Haifan Lin is a stem cell biologist known for his work on the demonstration of stem cell asymmetric division, the proof of the stem cell niche theory, and the discoveries of the Argonuate/Piwi gene family and piRNAs. Lin was born and raised on Dongtou Island off the coast of Wenzhou, China. He received a B.S. degree from Fudan University (1982), and a Ph.D. degree from Cornell University (1990). Following his postdoctoral research at the Carnegie Institution for Science, he joined the faculty of Duke University Medical School in 1994, where he rose to the rank of full Professor. He founded the Duke Stem Cell Research Program (2005-2006), and moved to Yale in 2006 to establish and direct the Yale Stem Cell Center. With Yale’s support, he became the Founding Dean (Adjunct) of School of Life Science and Technology at ShanghaiTech University, China, in 2014. Lin has provided numerous services to the scientific community and beyond, including various leadership roles in the International Society for Stem Cell Research. Lin received many awards, including the David and Lucile Packard Fellowship for Science and Engineering (1996), the NIH Director?s Pioneer Award (2010), and the Society for the Study of Reproduction Research Award (2015). He is a Member of National Academy of Sciences, a Member of American Academy of Arts and Sciences, and a Fellow of the American Association for the Advancement of Science.

Research Interests

Haifan Lin works on genetic mechanisms that regulate stem cell self-renewal and germline development. In addition, he applies findings from these studies to cancer research. His earlier work established germline stem cells in the Drosophila ovary as an effective stem cell model. Using this model, Lin validated the century-old stem cell asymmetric division hypothesis, and discovered a novel organelle, the spectrosome, that plays an important role in asymmetric division. He also identified niche cells for these stem cells, which represented the first identified stem cell niche. Subsequently, he discovered novel genes, including the argonaute/piwi gene family, that regulate stem cell self-renewal and germline development in Drosophila, C. elegans, Hydra, and mammalian systems. He also demonstrated the function of the Pumilio gene family and the hedgehog signaling pathway in stem cell self-renewal and proposed the niche induction hypothesis. His lab showed that the overexpression of human Piwi proteins is a cause of cancer. He is also a discoverer of a complex class of small noncoding RNAs that interact with Piwi proteins (thus named Piwi-interacting RNAs, a.k.a. piRNAs). His lab demonstrated the essential function of the Piwi-piRNA mechanism in mediating epigenetic programming and posttranscriptional regulation of mRNAs and lncRNAs and the function of transposons and pseudogenes in regulating mRNAs and lncRNAs. His lab also works on the role of Pumilio proteins in regulating the translation and turnover of mRNAs in mammalian stem cells.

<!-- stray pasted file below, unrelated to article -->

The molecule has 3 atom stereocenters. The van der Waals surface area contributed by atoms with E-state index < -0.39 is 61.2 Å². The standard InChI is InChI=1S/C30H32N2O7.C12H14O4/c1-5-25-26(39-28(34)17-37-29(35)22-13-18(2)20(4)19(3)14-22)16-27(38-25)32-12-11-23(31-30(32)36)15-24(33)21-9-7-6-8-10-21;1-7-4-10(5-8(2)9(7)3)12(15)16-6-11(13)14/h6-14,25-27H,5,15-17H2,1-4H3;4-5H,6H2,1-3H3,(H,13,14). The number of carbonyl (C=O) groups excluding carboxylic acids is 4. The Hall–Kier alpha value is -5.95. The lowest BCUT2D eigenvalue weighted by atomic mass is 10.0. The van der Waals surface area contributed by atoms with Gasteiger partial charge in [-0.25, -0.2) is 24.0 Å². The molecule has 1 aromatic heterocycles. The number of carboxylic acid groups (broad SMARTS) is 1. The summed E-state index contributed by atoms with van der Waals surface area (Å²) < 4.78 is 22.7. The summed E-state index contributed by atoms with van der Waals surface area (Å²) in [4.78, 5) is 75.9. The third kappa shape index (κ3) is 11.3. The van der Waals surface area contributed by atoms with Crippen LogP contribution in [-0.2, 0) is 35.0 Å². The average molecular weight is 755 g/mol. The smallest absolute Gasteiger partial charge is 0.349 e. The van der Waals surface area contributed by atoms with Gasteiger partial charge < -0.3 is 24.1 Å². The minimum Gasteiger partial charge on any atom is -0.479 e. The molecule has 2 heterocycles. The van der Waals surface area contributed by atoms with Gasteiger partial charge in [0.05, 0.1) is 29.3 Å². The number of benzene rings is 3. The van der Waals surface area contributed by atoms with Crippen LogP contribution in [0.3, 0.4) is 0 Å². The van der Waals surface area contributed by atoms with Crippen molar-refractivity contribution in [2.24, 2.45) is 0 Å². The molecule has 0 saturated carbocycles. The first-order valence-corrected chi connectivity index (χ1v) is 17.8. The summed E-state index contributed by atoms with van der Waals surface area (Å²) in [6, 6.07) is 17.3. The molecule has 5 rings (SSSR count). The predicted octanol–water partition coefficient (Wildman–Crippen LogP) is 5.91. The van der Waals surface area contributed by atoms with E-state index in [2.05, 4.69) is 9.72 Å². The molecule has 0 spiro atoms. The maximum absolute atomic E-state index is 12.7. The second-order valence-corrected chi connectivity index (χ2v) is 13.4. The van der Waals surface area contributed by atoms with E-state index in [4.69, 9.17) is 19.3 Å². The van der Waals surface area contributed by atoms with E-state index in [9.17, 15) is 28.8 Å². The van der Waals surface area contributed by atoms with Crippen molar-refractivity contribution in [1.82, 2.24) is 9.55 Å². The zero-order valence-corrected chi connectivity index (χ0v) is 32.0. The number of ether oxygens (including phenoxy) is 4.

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Primary Section

Section 61: Animal, Nutritional, and Applied Microbial Sciences

Secondary Section

Section 22: Cellular and Developmental Biology